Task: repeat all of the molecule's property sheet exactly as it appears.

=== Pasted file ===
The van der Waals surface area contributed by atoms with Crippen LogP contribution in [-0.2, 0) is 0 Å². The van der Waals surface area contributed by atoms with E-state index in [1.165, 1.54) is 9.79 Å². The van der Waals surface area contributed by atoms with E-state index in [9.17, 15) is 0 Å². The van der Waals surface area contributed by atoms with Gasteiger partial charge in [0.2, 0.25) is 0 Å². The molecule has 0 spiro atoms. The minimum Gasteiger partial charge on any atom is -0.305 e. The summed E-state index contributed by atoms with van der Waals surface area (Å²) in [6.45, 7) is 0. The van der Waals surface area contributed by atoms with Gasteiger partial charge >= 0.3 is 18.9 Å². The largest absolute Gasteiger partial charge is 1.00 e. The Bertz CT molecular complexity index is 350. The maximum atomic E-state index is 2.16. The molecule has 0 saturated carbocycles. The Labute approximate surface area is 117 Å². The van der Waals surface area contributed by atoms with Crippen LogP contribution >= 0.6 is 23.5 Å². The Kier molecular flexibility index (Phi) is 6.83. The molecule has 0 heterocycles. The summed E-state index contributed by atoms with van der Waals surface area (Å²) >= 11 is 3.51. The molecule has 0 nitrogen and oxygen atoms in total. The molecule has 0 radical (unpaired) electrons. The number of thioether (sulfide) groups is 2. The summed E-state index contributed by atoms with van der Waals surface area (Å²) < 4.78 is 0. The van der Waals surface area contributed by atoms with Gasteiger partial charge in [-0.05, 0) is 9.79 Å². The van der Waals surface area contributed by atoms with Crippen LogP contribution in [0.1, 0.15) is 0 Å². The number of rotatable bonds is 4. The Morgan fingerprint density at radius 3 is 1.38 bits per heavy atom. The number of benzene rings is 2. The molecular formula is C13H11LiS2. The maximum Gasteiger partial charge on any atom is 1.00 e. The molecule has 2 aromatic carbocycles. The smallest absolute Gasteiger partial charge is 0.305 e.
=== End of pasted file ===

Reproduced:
The van der Waals surface area contributed by atoms with Crippen LogP contribution in [-0.2, 0) is 0 Å². The van der Waals surface area contributed by atoms with E-state index in [1.165, 1.54) is 9.79 Å². The van der Waals surface area contributed by atoms with E-state index in [9.17, 15) is 0 Å². The van der Waals surface area contributed by atoms with Gasteiger partial charge in [0.2, 0.25) is 0 Å². The molecule has 0 spiro atoms. The minimum Gasteiger partial charge on any atom is -0.305 e. The summed E-state index contributed by atoms with van der Waals surface area (Å²) in [6.45, 7) is 0. The van der Waals surface area contributed by atoms with Gasteiger partial charge >= 0.3 is 18.9 Å². The largest absolute Gasteiger partial charge is 1.00 e. The Bertz CT molecular complexity index is 350. The maximum atomic E-state index is 2.16. The molecule has 0 saturated carbocycles. The Labute approximate surface area is 117 Å². The van der Waals surface area contributed by atoms with Crippen LogP contribution >= 0.6 is 23.5 Å². The Kier molecular flexibility index (Phi) is 6.83. The molecule has 0 heterocycles. The summed E-state index contributed by atoms with van der Waals surface area (Å²) >= 11 is 3.51. The molecule has 0 nitrogen and oxygen atoms in total. The molecule has 0 radical (unpaired) electrons. The number of thioether (sulfide) groups is 2. The summed E-state index contributed by atoms with van der Waals surface area (Å²) < 4.78 is 0. The van der Waals surface area contributed by atoms with Gasteiger partial charge in [-0.05, 0) is 9.79 Å². The van der Waals surface area contributed by atoms with Crippen LogP contribution in [0.1, 0.15) is 0 Å². The number of rotatable bonds is 4. The Morgan fingerprint density at radius 3 is 1.38 bits per heavy atom. The number of benzene rings is 2. The molecular formula is C13H11LiS2. The maximum Gasteiger partial charge on any atom is 1.00 e. The molecule has 2 aromatic carbocycles. The smallest absolute Gasteiger partial charge is 0.305 e.